March 15, 2011


Of Gods and Men (or Des hommes et des dieux to give it its French title) is A Serious Film with Something To Say. You can feel the Weight of the Big Themes director Xavier Beauvois is looking to tackle. Things move at a measured pace, events taking their own time to unfold. It is also elegant and spare, with very little pretension. In short, not a film the Saturday night crown is destined to rush to. But it is worth your time.

The focus is on a group (collection? Order? Flock?) of French monks in a small Algerian community. The village is uniformly Muslim but there are no tensions here: the monks fully participate in village life, being invited to important ceremonies and the like. These are people of two different religions who, as religions do, have warred with one another over the centuries and continue to do so. But here, at this point and at this place, they all just get on with the job of living. The monks do not hold themselves above the poor; they offer assistance with what they can. And the villagers do not treat the monks as meddling outsiders. And Beauvois gives us time with the monks and the community, letting us soak it in; the landscape, the relationships, the life. Of course, things cannot continue like this. There is growing news of a gang of Muslim extremists; the village elders are just as disgusted as anyone by their actions. The crux comes when the extremists murder a Dutch road crew and are reported to be on their way. The monks must decide whether to stay and save themselves, or leave and abandon the village.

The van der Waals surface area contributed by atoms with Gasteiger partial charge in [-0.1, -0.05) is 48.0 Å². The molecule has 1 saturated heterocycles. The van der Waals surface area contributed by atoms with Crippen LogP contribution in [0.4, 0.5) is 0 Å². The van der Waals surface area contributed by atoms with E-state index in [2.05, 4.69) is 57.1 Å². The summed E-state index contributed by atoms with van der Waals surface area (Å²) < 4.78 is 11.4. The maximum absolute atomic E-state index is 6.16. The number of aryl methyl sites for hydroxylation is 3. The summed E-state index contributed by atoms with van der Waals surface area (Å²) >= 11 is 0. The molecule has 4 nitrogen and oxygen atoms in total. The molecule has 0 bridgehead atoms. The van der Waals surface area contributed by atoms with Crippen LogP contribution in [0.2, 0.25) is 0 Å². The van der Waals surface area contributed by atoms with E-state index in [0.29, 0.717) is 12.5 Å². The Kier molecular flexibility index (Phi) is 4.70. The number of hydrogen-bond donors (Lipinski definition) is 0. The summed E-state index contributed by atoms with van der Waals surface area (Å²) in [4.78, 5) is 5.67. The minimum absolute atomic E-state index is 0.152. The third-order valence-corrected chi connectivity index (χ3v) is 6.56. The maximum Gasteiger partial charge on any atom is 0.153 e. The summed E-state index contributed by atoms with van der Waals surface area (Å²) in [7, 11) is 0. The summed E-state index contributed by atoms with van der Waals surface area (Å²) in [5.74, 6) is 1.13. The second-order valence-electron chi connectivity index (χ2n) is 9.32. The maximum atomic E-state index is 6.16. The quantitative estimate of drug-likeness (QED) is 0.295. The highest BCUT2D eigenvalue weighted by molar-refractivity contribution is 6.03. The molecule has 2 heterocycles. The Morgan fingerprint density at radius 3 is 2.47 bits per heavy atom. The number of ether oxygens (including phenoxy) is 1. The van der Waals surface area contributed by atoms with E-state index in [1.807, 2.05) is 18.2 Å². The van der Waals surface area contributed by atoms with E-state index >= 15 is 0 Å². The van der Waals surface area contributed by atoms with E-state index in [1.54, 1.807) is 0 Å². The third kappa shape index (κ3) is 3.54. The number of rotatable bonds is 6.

And that really is what the film is about, on a surface level at least. There is more than enough symbolism and thematic musing to fuel multiple viewings. And, I'm afraid, I'm not going to get too involved in that sort of musing: I feel like I really need to sit down with the film again, possibly with pen and paper, to really chew through everything going on under the surface. Some moments are a bit too on the nose, but for the large part proceedings are handled with grace and a sense of humanity. Although, I think Beauvois makes a mistake in all but cutting out the village during the second act - right when these monks are deciding to stay or not, it would help to see what they are, in part, staying for. But the monks themselves are delicately sketched out, with particular focus given to Lambert Wilson as Christian, the leader, and Michael Lonsdale as Luc, the old doctor. Where Christian is their thoughtful leader, given to meditation and study of the Koran, Luc is the heart of the group working long hours in their medical clinic, treating the people of the village.

The film could almost be set at any point in the last 20-30 years, yet could also be happening right now. There are no signposts or pop culture reminders of what is happening outside of this village and this situation, and I believe that that is entirely the point (or perhaps this is just my own damned ignorance - the film is based on a true story). In any case, the film manages to feel rather timeless, and this works entirely to it's advantage.

It may not be a film you "enjoy" per se, in that sense of "wee-explosions-action-sex-guns-BOOM-win-catharsis" of a blockbuster, but it will be one that engages your brain (the film, in fact, demands it) and should have you thinking about for a few days afterwards.

Of Gods and Men plays as part of the World Cinema Showcase.

No comments:

Post a Comment